I’ve written before about how Aaron likes to go sit in the mulch, or beside the mulch, in our flower beds.  He breaks the mulch into little pieces and watches as it drops into his special mulch trash can.  He will fill the can to the brim, which takes weeks, and then we’ll pour it out somewhere – and he’ll begin anew to fill the can with his broken mulch.  He has performed this ritual for many years, using leaves, sticks, grass, or mulch.

At times, neighbors or passers-by have asked him what he’s doing.  Some have said that they thought he was pulling weeds.  They must think we have tons of weeds, in one area at a time!  From these questions, Aaron has gathered that this activity of his must be unusual……or odd…….or just plain weird.  We know that his “playing in the mulch” or “being in the mulch”, as he calls it, is an autistic trait.  This ritual, this routine, relaxes Aaron.  It calms him when he is frustrated and overwhelmed.  He has asked us, though, if he is strange for “playing in the mulch.”  We assure him that this is not being strange, but that he is doing something he enjoys and that is relaxing to him.

When he was a student at the Day School here, his teacher called one day and asked if Aaron could go to the padded room that they had when he was frustrated.  This was a room where a student who was out of control could safely go and vent for as long as it took until he was spent and settled down.  They could curse, yell, bang on the walls, etc.  I found this idea, at least for Aaron, to be very disturbing.  I told the teacher that we didn’t encourage cursing, yelling, hitting, etc.  So I told him that if he had a container for Aaron, or that we would provide one, and then let Aaron sit outside the back door of the class room in the grass and leaves, that Aaron would calm down during those times that he was escalating.  Sure enough, they tried this and it worked.

I know that when people drive by and see this adult young man sitting beside our flower beds, picking in the mulch, that they find it very strange.  We’ve grown accustomed to people finding our Aaron a little strange, a little unusual, a lot loud……….and that’s OK.  I know that Aaron is also doing something else out there in the mulch.  He shared with us years ago that when he sits in the mulch, he’s making up stories in his head.  Most of his stories match his fantasy computer games.  His favorite story to make up in his mind involves……….are you ready?…………Jazz Jack Rabbit.  Yes, Jazz Jack Rabbit was a very favorite, very old, game of Aaron’s when he was a kid.  Aaron asked me once if I wanted to hear his made-up Jazz Jack Rabbit story and I made the mistake of saying yes.  It was a long story………….a very, very, very, very long story…………and it involved Aaron following me around the house as he told it in every excruciating detail.  I had to keep moving……….or I would have fallen asleep.  His monotone voice……..the fantasy story………..on and on and on…… eyes are getting heavy even now.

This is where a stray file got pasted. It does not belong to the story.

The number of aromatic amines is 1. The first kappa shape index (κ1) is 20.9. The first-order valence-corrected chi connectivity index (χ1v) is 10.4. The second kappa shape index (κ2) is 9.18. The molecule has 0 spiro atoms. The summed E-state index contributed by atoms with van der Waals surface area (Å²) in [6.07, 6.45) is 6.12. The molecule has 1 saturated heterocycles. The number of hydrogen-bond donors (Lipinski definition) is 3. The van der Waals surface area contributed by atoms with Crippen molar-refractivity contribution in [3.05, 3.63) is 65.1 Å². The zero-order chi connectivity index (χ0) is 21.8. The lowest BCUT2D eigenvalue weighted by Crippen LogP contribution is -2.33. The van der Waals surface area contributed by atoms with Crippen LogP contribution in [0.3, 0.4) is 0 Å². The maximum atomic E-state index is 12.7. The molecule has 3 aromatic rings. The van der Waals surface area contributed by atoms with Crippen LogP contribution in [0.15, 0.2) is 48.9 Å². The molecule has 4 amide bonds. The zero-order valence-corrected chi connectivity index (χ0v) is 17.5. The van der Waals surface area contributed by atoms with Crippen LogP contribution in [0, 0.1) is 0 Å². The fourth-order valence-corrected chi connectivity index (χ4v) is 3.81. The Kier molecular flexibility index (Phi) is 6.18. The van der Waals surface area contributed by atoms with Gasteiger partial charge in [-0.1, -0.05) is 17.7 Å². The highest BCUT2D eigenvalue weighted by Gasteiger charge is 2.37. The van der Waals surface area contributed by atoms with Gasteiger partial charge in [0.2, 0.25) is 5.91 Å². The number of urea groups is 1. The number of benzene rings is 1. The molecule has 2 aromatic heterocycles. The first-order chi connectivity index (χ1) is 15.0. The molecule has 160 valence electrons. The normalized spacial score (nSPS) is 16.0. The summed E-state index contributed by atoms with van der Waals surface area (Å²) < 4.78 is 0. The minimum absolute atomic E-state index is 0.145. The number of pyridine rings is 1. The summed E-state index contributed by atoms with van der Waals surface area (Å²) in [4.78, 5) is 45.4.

Not too long ago, Aaron was talking to me again about his mulch time.  “Mom, when I’m playing in the mulch, I’m making up stories.  What do you call that?”

“Aaron, when you’re making up those wonderful stories, you’re being creative.”

And he answered, “Well, when I was doing that creative about Jazz Jack Rabbit……….”   and he proceeded to tell me something about the angle of his never-ending Jazz Jack Rabbit story.

Aaron was “doing that creative.”  I love his language…………well, most of the time………….and the way he really is very creative without even trying to be that way.  And he will continue to “do that creative” out in the mulch, I’d say, for as long as he’s able to get himself up and down onto the ground.  

I think it’s pretty fascinating when Aaron “does his creative”……………but I don’t intend to ask him to share his  creative with me again.

The Band Aid

A trait of Asperger’s that rears its head in various ways is the tendency to be very egocentric.  Aaron often thinks  that the world revolves around him.  I can have a cold or a headache, be laying on the couch, and all Aaron cares about is what he will eat for supper if I can’t cook.  Yet he shows more empathy now than he ever used to.  My blog back in the winter, The Hug, was a story of how he hugged me one night when I had a fever.  It was so unexpected and so sweet that it made me cry.  But I waited until he wouldn’t see me – he doesn’t handle other’s tears well, either.

Saturday evening after supper, as we cleaned the kitchen, I cut my finger on a can lid.  It really hurt and bled like crazy, but Aaron seemed totally unaffected by it.  Yesterday the finger started throbbing, swelling, and turning very red.  I ended up going to a nearby ER to have it checked, get a tetanus shot, some antibiotic meds and salve, and hopefully knock out the infection.